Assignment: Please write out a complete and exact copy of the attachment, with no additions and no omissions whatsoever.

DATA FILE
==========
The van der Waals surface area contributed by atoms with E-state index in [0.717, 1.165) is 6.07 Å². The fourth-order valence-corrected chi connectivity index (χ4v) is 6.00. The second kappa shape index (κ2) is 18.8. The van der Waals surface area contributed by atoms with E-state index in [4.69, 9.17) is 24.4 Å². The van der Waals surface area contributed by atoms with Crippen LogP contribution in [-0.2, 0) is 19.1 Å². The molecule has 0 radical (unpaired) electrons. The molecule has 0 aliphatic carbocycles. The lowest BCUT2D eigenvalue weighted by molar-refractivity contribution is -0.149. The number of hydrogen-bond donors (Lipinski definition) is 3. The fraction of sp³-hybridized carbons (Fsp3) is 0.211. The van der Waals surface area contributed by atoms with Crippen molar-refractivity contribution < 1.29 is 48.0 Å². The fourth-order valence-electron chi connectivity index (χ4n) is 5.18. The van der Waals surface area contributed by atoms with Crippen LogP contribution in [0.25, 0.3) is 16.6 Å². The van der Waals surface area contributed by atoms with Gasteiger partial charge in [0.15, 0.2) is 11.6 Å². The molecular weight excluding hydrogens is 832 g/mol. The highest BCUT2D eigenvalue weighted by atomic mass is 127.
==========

The van der Waals surface area contributed by atoms with E-state index in [0.717, 1.165) is 6.07 Å². The fourth-order valence-corrected chi connectivity index (χ4v) is 6.00. The second kappa shape index (κ2) is 18.8. The van der Waals surface area contributed by atoms with E-state index in [4.69, 9.17) is 24.4 Å². The van der Waals surface area contributed by atoms with Crippen LogP contribution in [-0.2, 0) is 19.1 Å². The molecule has 0 radical (unpaired) electrons. The molecule has 0 aliphatic carbocycles. The lowest BCUT2D eigenvalue weighted by molar-refractivity contribution is -0.149. The number of hydrogen-bond donors (Lipinski definition) is 3. The fraction of sp³-hybridized carbons (Fsp3) is 0.211. The van der Waals surface area contributed by atoms with Crippen molar-refractivity contribution < 1.29 is 48.0 Å². The fourth-order valence-electron chi connectivity index (χ4n) is 5.18. The van der Waals surface area contributed by atoms with Crippen LogP contribution in [0.25, 0.3) is 16.6 Å². The van der Waals surface area contributed by atoms with Gasteiger partial charge in [0.15, 0.2) is 11.6 Å². The molecular weight excluding hydrogens is 832 g/mol. The highest BCUT2D eigenvalue weighted by atomic mass is 127.